Today I came across this interesting news report on how there is an unusual phytoplankton bloom taking place in the last few years along the Pakistan coast. The study, published in Nature Communications a few days ago, shows how the phytoplankton blooms are getting increasingly strong in the winter. Possible reasons for this could be the changing weather patterns in the region, or the increasing domestic and industrial waste coming straight into the Arabian Sea from land. We may think of phytoplankton as being always useful, because they set up a food chain, allowing for increased fisheries. This article serves as a good reminder that phytoplankton blooms can also be harmful, such as red tide or the blooms reported in this study, which may disrupt the ecological system along the Pakistan coast. Reports indicate that jellyfish are one of primary sea creatures thriving on these blooms. Jellyfish come with their own hazards and are known to disrupt local ecosystems. Here is an interesting article from the Smithsonian magazine about how jellyfish like to take over ecosystems.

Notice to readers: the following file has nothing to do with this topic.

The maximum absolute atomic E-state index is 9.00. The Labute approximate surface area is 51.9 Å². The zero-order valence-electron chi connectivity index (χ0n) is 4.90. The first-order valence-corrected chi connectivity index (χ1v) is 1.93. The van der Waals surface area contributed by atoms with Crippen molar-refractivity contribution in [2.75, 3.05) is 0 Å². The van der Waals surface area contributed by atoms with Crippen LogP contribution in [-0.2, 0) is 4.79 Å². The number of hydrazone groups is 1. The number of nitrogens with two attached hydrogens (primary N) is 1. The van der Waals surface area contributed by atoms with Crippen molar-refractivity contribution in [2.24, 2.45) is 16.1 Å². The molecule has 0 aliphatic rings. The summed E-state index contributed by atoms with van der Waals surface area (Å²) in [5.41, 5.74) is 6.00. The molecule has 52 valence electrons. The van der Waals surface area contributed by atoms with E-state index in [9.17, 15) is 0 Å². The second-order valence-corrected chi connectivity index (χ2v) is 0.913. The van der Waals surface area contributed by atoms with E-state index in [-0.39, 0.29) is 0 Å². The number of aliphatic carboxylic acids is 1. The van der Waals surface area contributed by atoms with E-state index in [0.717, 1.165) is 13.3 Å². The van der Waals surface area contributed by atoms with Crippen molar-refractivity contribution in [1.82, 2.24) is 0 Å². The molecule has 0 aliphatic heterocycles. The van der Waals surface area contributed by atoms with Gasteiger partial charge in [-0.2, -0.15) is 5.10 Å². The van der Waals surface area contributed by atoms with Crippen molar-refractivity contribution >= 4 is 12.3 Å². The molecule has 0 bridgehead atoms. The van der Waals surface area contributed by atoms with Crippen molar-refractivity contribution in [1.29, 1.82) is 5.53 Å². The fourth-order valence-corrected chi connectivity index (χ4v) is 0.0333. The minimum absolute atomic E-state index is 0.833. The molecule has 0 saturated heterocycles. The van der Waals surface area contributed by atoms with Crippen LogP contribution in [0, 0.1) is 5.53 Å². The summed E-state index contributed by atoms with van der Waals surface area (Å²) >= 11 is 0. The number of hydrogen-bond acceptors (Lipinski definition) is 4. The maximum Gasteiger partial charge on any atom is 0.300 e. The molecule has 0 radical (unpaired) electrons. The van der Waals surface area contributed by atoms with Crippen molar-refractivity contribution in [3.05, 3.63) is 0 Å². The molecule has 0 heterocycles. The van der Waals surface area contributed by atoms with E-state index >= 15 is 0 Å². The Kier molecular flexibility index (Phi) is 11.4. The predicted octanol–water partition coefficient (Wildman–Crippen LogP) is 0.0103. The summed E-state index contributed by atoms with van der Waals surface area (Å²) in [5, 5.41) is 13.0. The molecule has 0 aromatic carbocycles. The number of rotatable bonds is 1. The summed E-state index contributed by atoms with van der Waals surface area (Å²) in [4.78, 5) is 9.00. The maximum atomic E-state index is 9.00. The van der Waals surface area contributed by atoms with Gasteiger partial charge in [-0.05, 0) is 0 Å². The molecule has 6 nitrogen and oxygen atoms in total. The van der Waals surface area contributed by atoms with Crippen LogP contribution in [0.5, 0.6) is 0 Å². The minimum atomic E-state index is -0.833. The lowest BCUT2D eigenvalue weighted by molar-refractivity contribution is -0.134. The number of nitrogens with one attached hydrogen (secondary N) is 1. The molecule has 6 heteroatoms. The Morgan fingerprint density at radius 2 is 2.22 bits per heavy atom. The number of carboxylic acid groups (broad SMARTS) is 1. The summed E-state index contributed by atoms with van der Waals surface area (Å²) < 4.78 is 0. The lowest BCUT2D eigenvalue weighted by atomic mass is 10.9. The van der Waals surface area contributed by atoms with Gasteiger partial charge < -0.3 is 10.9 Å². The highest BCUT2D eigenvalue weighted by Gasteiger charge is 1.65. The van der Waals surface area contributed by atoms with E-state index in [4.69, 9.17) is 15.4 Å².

For more details, see this detailed post by the Columbia University’s Lamont-Doherty Earth Observatory. The news article by the New York Times is here. The Nature Communications scientific paper can be accessed here.